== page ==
This Mojito Hot Toddy Is the Destroyer of Colds
Little SheepAddress and Info
Somewhere between fondue and Korean barbecue is Chinese hot pot. Choose your own adventure by checking off all the meat, fish, vegetables, and noodles that you like from the menu, then dip 'em into the boiling cauldron of either spicy or mild broth on the table. The soup will not only cook the food, but also kill off any flu and clear any stuffed nose. But the best part? It’s all-you-can-eat.
Bun bo hue
Hoang LanAddress and Info
The punch-in-the-face contrast to pho’s subtle tap on the shoulder, this traditional Vietnamese soup is bright (both in color and flavor). Unlike pho’s bantamweight toppings, this soup is loaded with pork hock, blood cake, and beef tendon, along with rice noodles, herbs, and vegetables on the side.
Szechuan beef noodle soup
Szechuan Noodle BowlAddress and Info
Very much the opposite of the option-filled checklist-menu spots, this tiny joint offers only a few menu items, but it need not have any more: you want the signature dish, and you want it anytime you need a bowl of comfort in the form of big-flavored broth and thick, chewy noodles. Despite the implication of “Szechuan,” the heat is mild, leaning instead on richness and spices to pack a punch.
Build-your-own noodle bowl
King NoodleAddress and Info
Forget Burger King, this is how you have it your way: you pick the broth, you pick the noodle, you pick the meat, and you pick the condiments. The options are not quite infinite, but you could eat here every day, all winter, and never have to repeat a soup -- and you could afford to do it, too, since each giant bowl costs less than $8.
Rainier BBQAddress and Info
While pho has taken over as the Vietnamese soup of choice in Seattle, in Vietnam, bun rieu -- crab soup -- is one of the top choices. Forget the heady meat-drunk rush of pho, this is all about the light shine of seafood -- a broth that highlights the crab paste used, overflowing with round rice noodles.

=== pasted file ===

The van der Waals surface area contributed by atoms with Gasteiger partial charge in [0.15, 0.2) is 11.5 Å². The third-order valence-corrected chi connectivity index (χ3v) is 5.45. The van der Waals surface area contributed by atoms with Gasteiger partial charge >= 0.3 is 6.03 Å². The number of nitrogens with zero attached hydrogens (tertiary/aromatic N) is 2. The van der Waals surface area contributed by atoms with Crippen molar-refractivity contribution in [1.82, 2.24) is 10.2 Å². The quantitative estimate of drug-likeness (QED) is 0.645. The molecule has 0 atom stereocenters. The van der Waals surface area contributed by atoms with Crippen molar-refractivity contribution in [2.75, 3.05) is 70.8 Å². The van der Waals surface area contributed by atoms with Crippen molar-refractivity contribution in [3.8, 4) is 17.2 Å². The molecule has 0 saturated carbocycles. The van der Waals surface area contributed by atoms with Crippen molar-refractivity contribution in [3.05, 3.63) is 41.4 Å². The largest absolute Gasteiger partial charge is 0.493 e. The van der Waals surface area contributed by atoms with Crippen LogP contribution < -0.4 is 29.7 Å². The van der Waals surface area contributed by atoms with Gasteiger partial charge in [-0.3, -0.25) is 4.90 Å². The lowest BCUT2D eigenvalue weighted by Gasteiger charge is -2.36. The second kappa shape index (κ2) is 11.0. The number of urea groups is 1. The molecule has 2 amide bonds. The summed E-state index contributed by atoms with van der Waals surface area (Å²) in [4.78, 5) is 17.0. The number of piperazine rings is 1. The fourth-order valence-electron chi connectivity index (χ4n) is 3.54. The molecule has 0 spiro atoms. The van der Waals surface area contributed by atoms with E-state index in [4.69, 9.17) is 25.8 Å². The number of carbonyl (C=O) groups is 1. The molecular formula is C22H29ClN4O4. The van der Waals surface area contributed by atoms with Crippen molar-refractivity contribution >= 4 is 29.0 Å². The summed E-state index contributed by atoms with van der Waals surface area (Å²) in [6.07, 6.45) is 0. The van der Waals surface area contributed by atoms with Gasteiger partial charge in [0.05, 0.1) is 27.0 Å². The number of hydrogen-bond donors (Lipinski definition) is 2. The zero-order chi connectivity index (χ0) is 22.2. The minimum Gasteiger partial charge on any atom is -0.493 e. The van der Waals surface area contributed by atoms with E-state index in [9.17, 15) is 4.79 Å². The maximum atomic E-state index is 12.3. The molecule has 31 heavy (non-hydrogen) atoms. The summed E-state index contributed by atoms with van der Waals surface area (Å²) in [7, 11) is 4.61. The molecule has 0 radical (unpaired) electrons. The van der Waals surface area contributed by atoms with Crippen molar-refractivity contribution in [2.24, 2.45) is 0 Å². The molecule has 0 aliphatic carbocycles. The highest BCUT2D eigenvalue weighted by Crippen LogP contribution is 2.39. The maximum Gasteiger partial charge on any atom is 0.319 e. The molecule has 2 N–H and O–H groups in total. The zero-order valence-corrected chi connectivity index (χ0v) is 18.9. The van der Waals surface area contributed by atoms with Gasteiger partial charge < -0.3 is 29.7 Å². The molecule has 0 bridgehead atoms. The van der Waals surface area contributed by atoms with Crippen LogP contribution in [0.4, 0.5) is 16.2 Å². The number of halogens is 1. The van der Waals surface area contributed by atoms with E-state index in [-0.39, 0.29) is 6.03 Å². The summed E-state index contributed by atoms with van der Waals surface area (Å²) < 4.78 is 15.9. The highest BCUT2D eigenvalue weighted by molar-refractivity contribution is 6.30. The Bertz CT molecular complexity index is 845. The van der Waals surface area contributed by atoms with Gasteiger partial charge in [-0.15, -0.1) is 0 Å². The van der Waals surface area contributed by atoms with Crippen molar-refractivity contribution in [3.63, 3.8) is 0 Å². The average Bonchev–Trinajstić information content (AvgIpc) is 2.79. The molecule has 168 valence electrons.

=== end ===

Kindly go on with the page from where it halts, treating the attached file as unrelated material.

100 garlic chicken karaage hot soba
Miyabi 45thAddress and Info
It’s easy to be distracted by the fancy truffle mushroom soba or the elegant raw oyster appetizers here, but for the ultimate in comfort and curing, don’t stray from the fried chicken soba. This hot broth with handmade (daily!) noodles in it comes with a kicker of layu chili oil and will surely beat the rainy day blues.
Guay tiow tom yum
Pestle RockAddress and Info
Thai cuisine is famous for its marriage of spicy, sweet, sour, and salty flavors, and this pork soup exemplifies that mix. High-quality ground pork and crispy pork belly bob about in the lemongrass-tinged broth, mingling in among the rice noodles. Peanuts and green beans provide crunch, and the sweetness is just enough to offset the spice that will help soothe any ailments.
Tempura udon soup
Modern JapaneseAddress and Info
This tiny Phinney Ridge cafe specializes in sushi and unique Japanese desserts, but when all you want is to listen to the rain pound on the corrugated plastic patio roof or watch it spill down the storefront windows, the tempura udon soup is the way to go. Big, snakey noodles will wiggle away from you in the light, simple broth, while the tempura shrimp somehow manage not to fall apart. Down it -- with a spoon or chopsticks -- and see why this hidden spot is worth fighting for one of the few tables.
Laksa curry noodle soup
Gourmet Noodle BowlAddress and Info
Bring a friend if you’re diving into this bathtub-sized bowl of spiced broth filled with a tangle of noodles, floating puffs of tofu, chicken, and eggs. The dish, which is Malaysian, is slightly out of place on the mostly Chinese menu, but there is a reason it’s there: the chef’s combination of chili, onions, spices, and coconut milk makes for one hell of a hearty lunch.
Sizzling rice soup
Chiang’s Gourmet RestaurantAddress and Info
Rice Krispies may have actually stolen their snap, crackle, and pop from this Chinese soup. Aside from the usual delights of hot Chinese broth, the fun of having your soup talk to you cannot be underestimated. As the pre-cooked rice is dumped into the bowl tableside, it babbles noisily with promises of delicious and satisfying crunch. When was the last time your pho said anything to you? If it was “ever,” please see a doctor.